(Decided 1 May, 1900.)
Register of Deeds — Marriage License, Wrongfully Issued — Official Bond — Penalties — Damages — Demurrer — Misjoinder of Causes of Action — Debt and Tort.
1. A lawful marriage of daughter displaces parental rights, and if damage ensues to the parent, it is damnum absque injuria, and is recoverable from no one.
2. A demurrer to such cause of action was properly sustained.
3. A demurrer to the recovery of penalty prescribed by the Code, secs. 1814 and 1816 for issuing license unlawfully for marriage of party under age was properly overruled.
ACTION upon the official bond of defendant Dellinger, register of deeds of Catawba, tried before Shaw, J., at CATAWBA, Spring Term, 1900. The complaint contained two causes of action:
D. W. Robinson and C. E. Childs for plaintiff.
M. H. Yount, L. L. Witherspoon and W. C. Feimster for defendants.
1. For the penalty for issuing license unlawfully for marriage of daughter under age of 18 years, without written consent of her father, the plaintiff, with whom she resided (the Code, secs. (463) 1814 and 1816.)
2. For deprivation of the services and society of his daughter occasioned the plaintiff by the wrongful issue of the license.
His Honor overruled the demurrer to the first cause of action, with leave to defendants to answer over — to which there was no exception. He sustained the demurrer to the second cause of action, and plaintiff excepted and appealed.
The plaintiff's daughter Elvey, at the age of 15 years, married one Lawton, and the plaintiff, Elvey's father, sues the defendant on his official bond as register of deeds of Catawba County for unlawfully issuing the marriage license. The complaint assigns two causes of action:
1. For the penalty prescribed by the Code, secs. 1814 and 1816.
2. For damages in depriving the plaintiff of the services and companionship of his daughter.
The defendant demurred to the complaint for misjoinder of causes of action. He demurs to the second assignment in that the marriage was lawful, and the plaintiff thereafter was not in law entitled to the services of his daughter, and had no property in them.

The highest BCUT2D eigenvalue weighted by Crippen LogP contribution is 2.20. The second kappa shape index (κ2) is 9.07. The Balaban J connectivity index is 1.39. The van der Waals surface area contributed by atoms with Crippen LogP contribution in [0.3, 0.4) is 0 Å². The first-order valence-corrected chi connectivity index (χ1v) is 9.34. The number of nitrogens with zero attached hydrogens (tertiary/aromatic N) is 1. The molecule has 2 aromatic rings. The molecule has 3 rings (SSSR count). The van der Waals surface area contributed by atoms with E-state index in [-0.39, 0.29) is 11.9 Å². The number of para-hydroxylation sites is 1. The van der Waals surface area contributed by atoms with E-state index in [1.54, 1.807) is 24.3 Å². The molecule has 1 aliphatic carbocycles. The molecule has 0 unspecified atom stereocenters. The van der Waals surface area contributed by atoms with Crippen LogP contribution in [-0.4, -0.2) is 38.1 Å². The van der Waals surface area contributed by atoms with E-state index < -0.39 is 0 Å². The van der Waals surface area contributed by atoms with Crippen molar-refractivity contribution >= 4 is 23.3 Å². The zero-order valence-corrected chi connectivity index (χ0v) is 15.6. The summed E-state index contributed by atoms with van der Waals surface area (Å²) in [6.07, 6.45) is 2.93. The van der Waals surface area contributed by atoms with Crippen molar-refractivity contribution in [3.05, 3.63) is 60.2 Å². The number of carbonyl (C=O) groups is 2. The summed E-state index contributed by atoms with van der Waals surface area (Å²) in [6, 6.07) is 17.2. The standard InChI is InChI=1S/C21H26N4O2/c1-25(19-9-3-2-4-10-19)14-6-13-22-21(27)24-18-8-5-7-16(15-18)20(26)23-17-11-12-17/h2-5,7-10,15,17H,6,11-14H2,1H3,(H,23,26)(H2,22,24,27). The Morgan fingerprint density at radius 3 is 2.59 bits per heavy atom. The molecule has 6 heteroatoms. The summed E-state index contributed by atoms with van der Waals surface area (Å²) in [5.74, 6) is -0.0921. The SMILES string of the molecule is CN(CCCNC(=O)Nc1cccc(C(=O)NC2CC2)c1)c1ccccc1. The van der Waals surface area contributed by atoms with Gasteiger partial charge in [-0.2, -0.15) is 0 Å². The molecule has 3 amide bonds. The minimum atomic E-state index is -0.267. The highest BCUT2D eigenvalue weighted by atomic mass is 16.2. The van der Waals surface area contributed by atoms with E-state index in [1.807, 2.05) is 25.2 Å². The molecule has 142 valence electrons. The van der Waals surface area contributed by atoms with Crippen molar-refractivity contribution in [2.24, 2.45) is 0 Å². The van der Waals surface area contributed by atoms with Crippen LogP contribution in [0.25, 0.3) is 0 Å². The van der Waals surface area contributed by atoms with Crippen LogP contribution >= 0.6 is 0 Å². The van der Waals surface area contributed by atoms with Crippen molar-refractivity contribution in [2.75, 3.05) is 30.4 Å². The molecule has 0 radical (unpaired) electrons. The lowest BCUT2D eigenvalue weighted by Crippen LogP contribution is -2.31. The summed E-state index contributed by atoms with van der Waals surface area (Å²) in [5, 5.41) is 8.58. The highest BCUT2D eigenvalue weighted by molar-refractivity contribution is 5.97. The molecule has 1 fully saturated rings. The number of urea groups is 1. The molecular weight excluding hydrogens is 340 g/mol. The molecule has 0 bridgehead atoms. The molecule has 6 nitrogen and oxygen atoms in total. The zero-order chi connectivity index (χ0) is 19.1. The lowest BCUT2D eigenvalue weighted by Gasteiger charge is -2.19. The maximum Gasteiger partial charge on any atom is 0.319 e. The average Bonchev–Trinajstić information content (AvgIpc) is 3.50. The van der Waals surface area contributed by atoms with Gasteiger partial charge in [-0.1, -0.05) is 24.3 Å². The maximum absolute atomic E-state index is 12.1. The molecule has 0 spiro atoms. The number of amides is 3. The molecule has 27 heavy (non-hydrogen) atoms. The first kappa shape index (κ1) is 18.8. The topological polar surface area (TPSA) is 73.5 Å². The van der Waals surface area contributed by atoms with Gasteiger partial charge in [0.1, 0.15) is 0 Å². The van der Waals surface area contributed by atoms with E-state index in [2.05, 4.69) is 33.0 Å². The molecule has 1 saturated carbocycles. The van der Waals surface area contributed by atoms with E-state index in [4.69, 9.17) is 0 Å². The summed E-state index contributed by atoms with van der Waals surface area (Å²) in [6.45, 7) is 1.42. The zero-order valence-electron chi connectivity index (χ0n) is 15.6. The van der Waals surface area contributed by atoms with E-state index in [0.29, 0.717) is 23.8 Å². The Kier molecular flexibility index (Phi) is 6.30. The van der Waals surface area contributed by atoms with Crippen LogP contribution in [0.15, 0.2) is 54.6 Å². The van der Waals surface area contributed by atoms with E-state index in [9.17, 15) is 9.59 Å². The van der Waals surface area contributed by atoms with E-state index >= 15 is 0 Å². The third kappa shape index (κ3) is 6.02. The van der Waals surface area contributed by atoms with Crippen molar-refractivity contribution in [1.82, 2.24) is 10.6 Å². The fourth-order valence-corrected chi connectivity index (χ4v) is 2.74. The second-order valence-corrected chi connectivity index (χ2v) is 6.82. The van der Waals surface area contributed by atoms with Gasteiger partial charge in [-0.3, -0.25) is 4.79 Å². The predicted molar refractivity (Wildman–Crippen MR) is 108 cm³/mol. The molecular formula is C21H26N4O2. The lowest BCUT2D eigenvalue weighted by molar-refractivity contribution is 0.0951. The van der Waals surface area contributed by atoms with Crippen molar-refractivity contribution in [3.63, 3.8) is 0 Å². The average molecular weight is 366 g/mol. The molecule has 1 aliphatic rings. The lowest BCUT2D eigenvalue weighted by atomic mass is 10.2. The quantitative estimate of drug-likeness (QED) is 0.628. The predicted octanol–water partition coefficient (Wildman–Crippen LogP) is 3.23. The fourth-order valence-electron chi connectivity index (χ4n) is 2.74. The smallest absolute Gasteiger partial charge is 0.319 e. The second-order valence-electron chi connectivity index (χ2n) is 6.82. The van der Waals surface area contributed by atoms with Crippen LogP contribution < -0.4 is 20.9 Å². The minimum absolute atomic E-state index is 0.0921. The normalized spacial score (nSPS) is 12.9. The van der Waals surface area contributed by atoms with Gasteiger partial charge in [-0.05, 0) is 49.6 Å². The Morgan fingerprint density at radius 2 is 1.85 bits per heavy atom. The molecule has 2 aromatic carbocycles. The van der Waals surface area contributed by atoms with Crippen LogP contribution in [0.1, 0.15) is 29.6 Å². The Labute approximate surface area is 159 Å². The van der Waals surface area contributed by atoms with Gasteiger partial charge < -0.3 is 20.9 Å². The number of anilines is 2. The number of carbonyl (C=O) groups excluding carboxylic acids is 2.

His Honor overruled the demurrer to the first assignment, from which no appeal was taken. He sustained the demurrer to the second cause of action, and the plaintiff appealed to this Court.
The only question now before this Court is the exception to the ruling of his Honor on the demurrer to the second cause of (464) action.
A female may lawfully marry at the age of 14 years. Code, section 1809. From a time where memory runs not, the parent and those in loco parentis, have a right to the company and services of the child during its infancy, and any one unlawfully invading that right is liable to the parent in damages. During the same period of time the law requires the parent to feed, clothe and protect the infant. This right and these duties go together, and as a general rule when one legally terminates the other ceases. The same principle pertains to the relation of husband and wife, and the consequence of its violation is illustrated in Holleman v. Harward, 119 N.C. 150, where the defendant was punished in damages for selling laudanum, etc., to the plaintiff's wife, knowing that the use of the same habitually, resulted in loss of companionship and services due the plaintiff from their marital relation.
It is equally well settled that a husband, who has married an infant at a time when she may lawfully marry, i.e., after 14 years of age, is entitled to the company, comfort and services of his wife, and that any interference therewith subjects the offender to punishment in damages. This apparent conflict between the rights of parent and husband is not real. The law of marriage, on the grounds of public policy and the peculiar relationship established by marriage, overrides the right of the parent to the services of the child, and the duties of care and protection are imposed on the husband, and, at the same moment, those duties as to the parent, cease. So the marriage displaces parental rights instead of creating a conflict. The marriage in a case like this emancipates the wife from her former parental duties, and if damage has come to the plaintiff, it is damnum absque injuria. Cooley Torts (2 Ed.), 278; Commissioners v. Graham, Mass., 578; Hervey v. Moseley, 7 (465) Gray, 479; Grant v. Grant, 109 N.C. 710; S. v. Parker, 106 N.C. 711.
It follows therefore that the plaintiff, having no right to control nor any interest in the services of his daughter, can not recover damages from any one.
There being no error in the record, this will be certified to the end that the case may proceed in the Superior Court as if no appeal had been taken.